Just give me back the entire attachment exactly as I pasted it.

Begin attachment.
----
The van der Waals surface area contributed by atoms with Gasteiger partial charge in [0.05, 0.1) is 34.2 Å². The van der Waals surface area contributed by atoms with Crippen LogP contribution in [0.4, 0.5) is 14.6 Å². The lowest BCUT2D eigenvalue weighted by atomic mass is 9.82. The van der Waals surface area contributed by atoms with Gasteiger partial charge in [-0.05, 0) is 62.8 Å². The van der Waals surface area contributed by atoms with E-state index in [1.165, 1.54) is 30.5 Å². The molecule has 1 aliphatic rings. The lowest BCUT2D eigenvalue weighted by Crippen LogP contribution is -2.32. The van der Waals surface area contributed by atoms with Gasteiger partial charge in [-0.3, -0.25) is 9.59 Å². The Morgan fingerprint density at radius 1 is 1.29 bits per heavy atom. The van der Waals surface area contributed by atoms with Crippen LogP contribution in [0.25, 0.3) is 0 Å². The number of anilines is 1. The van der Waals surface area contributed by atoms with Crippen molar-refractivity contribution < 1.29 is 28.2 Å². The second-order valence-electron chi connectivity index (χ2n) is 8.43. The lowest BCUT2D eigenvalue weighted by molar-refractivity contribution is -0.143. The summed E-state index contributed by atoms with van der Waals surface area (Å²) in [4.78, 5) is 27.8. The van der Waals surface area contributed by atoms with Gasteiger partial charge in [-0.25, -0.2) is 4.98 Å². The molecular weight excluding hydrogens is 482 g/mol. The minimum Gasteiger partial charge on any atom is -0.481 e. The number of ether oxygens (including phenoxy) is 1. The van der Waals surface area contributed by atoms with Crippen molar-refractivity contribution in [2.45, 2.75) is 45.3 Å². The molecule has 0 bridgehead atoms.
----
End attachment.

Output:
The van der Waals surface area contributed by atoms with Gasteiger partial charge in [0.05, 0.1) is 34.2 Å². The van der Waals surface area contributed by atoms with Crippen LogP contribution in [0.4, 0.5) is 14.6 Å². The lowest BCUT2D eigenvalue weighted by atomic mass is 9.82. The van der Waals surface area contributed by atoms with Gasteiger partial charge in [-0.05, 0) is 62.8 Å². The van der Waals surface area contributed by atoms with E-state index in [1.165, 1.54) is 30.5 Å². The molecule has 1 aliphatic rings. The lowest BCUT2D eigenvalue weighted by Crippen LogP contribution is -2.32. The van der Waals surface area contributed by atoms with Gasteiger partial charge in [-0.3, -0.25) is 9.59 Å². The Morgan fingerprint density at radius 1 is 1.29 bits per heavy atom. The van der Waals surface area contributed by atoms with Crippen LogP contribution in [0.25, 0.3) is 0 Å². The number of anilines is 1. The van der Waals surface area contributed by atoms with Crippen molar-refractivity contribution < 1.29 is 28.2 Å². The second-order valence-electron chi connectivity index (χ2n) is 8.43. The lowest BCUT2D eigenvalue weighted by molar-refractivity contribution is -0.143. The summed E-state index contributed by atoms with van der Waals surface area (Å²) in [4.78, 5) is 27.8. The van der Waals surface area contributed by atoms with Gasteiger partial charge in [-0.25, -0.2) is 4.98 Å². The molecular weight excluding hydrogens is 482 g/mol. The minimum Gasteiger partial charge on any atom is -0.481 e. The number of ether oxygens (including phenoxy) is 1. The van der Waals surface area contributed by atoms with Crippen molar-refractivity contribution in [2.45, 2.75) is 45.3 Å². The molecule has 0 bridgehead atoms.